Why Leading Is Not More Difficult Than Following, and How to Make It True

I hear this statement all the time: “Leading is more difficult than following.” Sometimes apologetically, sometimes with the qualifier, “but just in the beginning and intermediate stages,” but always with the bottom line that leading intrinsically requires more skill, more thought, and more attention than following.

This might be okay if it were true, but it isn’t true, and this mistaken belief distorts the true nature of leading and following and leads to negative effects in our dance partnerships and in our communities.

So why is leading actually not more difficult? If leading is not more difficult, why does it seem to be? And what can we do to restore the balance?

 

Why Leading Is Not More Difficult Than Following

When it comes to dancing skills, we tend to focus on the big four: vocabulary, musicality, improvisation, and floorcraft. But we often think of these skills in leader’s terms, ignoring the different but equally challenging skills that following requires. While leaders have to learn more skills of initiation, here are three areas where followers have to do more:

1. Followers have to master more vocabulary than leaders do. 

Because leaders are responsible for deciding which vocabulary to use and when, they have to think ahead and be decisive. But it is precisely this decision-making responsibility that gives them the freedom to only lead a select set of vocabulary that they feel comfortable with. Followers, on the other hand, have to be prepared to follow a wide variety of vocabulary, a sum of the vocabulary of all of the leaders they dance with, including vocabulary they may be completely unfamiliar with.

2. Followers have more movement, balance, and timing demands. 

Due to the structure of most dances, followers tend to move more and execute more pivots, turns, and spins. This, coupled with the fact that they are fulfilling someone else’s vocabulary ideas rather than generating their own, means that their balance and timing are put to much greater tests. Leaders who try or learn following tend to be amazed at how much more physically demanding this role is. The spirit if not the literal meaning of an old saying applies here: Ginger Rogers did everything Fred Astaire did, but backwards and in high heels.

3. Followers must develop more skills of inhibition and interpretation. 

Followers must artfully balance two seemingly opposing skills: the ability to actively move themselves through space to the music and the ability to inhibit many of their own movement and musical preferences, tendencies, and desires. We often translate this for followers as “Don’t think”, but leaders who take up following quickly learn that this requires highly active listening and very concrete skills. Followers must seamlessly interpret and execute another person’s ideas in time and space as if they were their own.

 

Why Leading Seems More Difficult

In the beginning stages of learning, leading does indeed have a steeper learning curve. We see this steeper learning curve and quickly conclude that leading is inherently more difficult. But there are three hidden reasons influencing this learning curve that have nothing to do with the inherent difficulty of leading:

1. Men are less likely to have dance experience and more likely to have insecurities about dancing.

The primary reason the learning curve for leaders is steeper is not because leading is inherently more difficult, but because it is men who primarily lead. And many men have to overcome something that women usually do not: a lifetime of cultural baggage that has discouraged, ridiculed, and/or prohibited expressive movement such as dancing in the name of “masculinity.” Countless messages, both explicit and implicit, can accumulate over a lifetime to create a significant set of physical, mental, and emotional setbacks that make learning how to dance more challenging, regardless of the role being learned. This isn’t true for everyone, of course. But it is something to consider when it comes to evaluating learning curves.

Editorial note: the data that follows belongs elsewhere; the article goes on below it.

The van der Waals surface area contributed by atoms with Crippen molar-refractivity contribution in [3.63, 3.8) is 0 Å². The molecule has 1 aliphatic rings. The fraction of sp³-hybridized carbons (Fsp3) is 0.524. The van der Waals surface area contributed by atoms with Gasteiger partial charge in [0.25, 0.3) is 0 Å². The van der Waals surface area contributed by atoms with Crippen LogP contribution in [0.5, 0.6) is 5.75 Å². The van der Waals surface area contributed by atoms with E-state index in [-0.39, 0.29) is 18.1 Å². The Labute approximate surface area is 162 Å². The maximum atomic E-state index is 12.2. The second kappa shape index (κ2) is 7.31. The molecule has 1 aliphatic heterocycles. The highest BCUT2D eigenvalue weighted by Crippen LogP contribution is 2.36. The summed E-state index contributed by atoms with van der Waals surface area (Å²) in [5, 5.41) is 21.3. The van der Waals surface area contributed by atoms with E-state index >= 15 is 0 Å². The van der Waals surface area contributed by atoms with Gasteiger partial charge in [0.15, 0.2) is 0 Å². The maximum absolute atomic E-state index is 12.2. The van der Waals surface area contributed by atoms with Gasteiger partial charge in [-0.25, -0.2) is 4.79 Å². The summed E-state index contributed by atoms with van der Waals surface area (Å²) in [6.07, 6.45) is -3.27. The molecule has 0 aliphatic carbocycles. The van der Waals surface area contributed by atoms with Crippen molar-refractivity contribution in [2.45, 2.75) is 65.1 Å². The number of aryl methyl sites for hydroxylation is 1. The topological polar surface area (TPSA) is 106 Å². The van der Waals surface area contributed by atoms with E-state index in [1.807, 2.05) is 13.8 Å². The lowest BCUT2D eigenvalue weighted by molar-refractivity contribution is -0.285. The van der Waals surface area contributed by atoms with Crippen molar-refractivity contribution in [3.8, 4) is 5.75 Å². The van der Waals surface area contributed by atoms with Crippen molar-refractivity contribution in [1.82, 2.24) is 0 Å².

2. We have a cultural attitude that leading is more important, more involved, and more difficult than following.

In our culture being a leader is considered important and valuable, while being a follower is considered weak and undesirable. This cultural attitude inserts itself into the dance world, creating that reality: We give leaders all the focus in classes, which leads to them experiencing a disproportionate share of the worries and concerns, as well as the credit. Meanwhile, we tell followers not to worry or think, or we don’t address them at all, zapping them of the power they can bring to the dance partnership. Both of these things lead to a sense of difficulty in leading and a sense of passivity or even laziness in following. This cultural bias also contributes to the subject of the next point:

3. In classes we challenge leaders in their primary skills but don’t challenge followers in their primary skills. 

Because men often come in with a disadvantage, and because we see leading as more difficult and more important, we teach in a way that caters to leaders. Many if not most classes focus on a single piece of vocabulary, which creates a real-world situation for the leader but not for the follower. Since followers are not being challenged in the three skill areas identified above, they appear to be far more successful in class than they actually are in the real world of social dancing, reinforcing the misconception that following is easier than leading.

The result?

Because of these three things, not only does leading seem more difficult, it becomes more difficult. Our mindset creates the reality that we see every day in our classes and communities:

  • Beginning leaders become tense and overstressed, while beginning followers become passive and understimulated.
  • Social dance partnerships become imbalanced, leading to overactive leaders and underactive followers.
  • Followers may tend to stop attending classes and developing their dance past a certain level. (Sometimes this tendency is counteracted by a surplus of women in the community, leading them to study more rather than less in order to compete for dances.)
  • There are quite a few followers who study leading seriously but very few leaders who study following seriously, leading to a great skill disparity in those who explore the opposite role.